There has been a small but concerning rise in COVID cases in Ireland nursing homes, according to Nursing Homes Ireland.
The group issued the warning as it raised “significant concerns” about the lack Government funding available to implement the reforms recommended by the COVID-19 Nursing Homes Expert Panel.
The panel was established last May as it emerged that more than half the country’s COVID-19 deaths were associated with nursing home residents.
On Newstalk Breakfast this morning, Nursing Homes Ireland CEO Tadhg Daly said nursing homes are “very concerned” at the slow pace of reform since the report was published.
“I suppose our concern at this point in time is that the focus has shifted from the sector and the momentum that was there last year has not been advanced to ensure we can, I suppose, learn the lessons from COVID,” he said.
He said there are three main areas of concern – integration, the workforce and resourcing.
“In terms of resourcing, we have significant concerns,” he said.
There was a scheme in place called TAPS; the Temporary Assistance Payment Scheme. That was ceased, would you believe, at the end of June of this year and no further resources have been put into place.
“So, there are significant resource implications with the implementation of the recommendations and we do need that to be addressed.”
He said the nursing homes' workforce has been “nothing short of phenomenal” through the pandemic – but warned that there are still issues with pay and training.
Meanwhile, in terms of integration, he said access to a whole range of primary care services for nursing home residents remains inconsistent.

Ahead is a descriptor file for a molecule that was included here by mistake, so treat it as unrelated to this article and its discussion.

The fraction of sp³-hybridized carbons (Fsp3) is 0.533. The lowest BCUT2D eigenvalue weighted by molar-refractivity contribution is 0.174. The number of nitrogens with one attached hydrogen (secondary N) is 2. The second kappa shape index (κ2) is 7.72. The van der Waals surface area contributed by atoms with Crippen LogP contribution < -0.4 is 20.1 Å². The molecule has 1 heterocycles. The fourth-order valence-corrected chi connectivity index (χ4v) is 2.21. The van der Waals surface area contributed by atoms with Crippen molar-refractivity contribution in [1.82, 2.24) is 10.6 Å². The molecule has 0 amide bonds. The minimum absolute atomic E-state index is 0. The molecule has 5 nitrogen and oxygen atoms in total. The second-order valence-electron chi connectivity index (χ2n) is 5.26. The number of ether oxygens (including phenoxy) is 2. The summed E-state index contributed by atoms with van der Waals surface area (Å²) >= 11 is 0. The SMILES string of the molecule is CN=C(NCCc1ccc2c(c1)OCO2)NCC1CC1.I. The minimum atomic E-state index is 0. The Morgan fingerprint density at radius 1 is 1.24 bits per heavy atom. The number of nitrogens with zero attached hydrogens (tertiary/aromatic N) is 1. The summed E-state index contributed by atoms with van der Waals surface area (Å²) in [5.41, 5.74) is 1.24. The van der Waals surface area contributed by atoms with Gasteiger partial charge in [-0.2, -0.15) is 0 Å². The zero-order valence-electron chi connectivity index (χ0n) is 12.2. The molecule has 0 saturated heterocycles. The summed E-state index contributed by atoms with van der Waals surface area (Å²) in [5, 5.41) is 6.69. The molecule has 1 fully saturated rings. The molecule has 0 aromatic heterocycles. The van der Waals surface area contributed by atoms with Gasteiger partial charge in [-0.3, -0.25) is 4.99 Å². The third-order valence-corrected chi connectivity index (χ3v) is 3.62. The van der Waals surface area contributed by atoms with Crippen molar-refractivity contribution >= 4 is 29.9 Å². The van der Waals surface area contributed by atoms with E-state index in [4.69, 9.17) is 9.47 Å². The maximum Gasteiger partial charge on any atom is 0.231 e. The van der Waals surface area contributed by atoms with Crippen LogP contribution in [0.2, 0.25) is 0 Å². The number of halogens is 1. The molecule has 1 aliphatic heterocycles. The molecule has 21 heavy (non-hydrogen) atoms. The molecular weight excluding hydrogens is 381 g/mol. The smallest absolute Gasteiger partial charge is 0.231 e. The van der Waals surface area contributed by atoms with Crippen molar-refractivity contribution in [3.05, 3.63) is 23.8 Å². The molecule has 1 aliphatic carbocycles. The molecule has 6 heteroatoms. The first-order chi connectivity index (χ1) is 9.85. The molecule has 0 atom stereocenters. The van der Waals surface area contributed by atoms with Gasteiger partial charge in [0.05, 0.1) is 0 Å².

“So, we would say there is a requirement for Government to redouble their efforts and to engage with ourselves and others to ensure those recommendations don’t just sit in a report,” he said.
“That they are actually implemented and resourced.”
He said nursing homes are concerned about the small increase in COVID cases in recent weeks.
“We are concerned at this point in time that we are seeing outbreaks of cases in both vaccinated and unvaccinated staff and residents so that is something we need to keep a very close eye on,” he said.
He noted that NHI is engaging with Government on the prospect of booster vaccines – and called for them to be rolled out as quickly as possible if they are approved by NIAC (the National Immunisation Advisory Committee).
“We need to ensure that we take all appropriate measures now as we face into a winter where we are not sure what is facing us all,” he said.
“There shouldn’t be any delay. If we have vaccine in the country and if NIAC recommends that either the timing of the dose or the particular dose to be administered then we would expect it to be expedited without any delay and we would be concerned with any notion of waiting until October."
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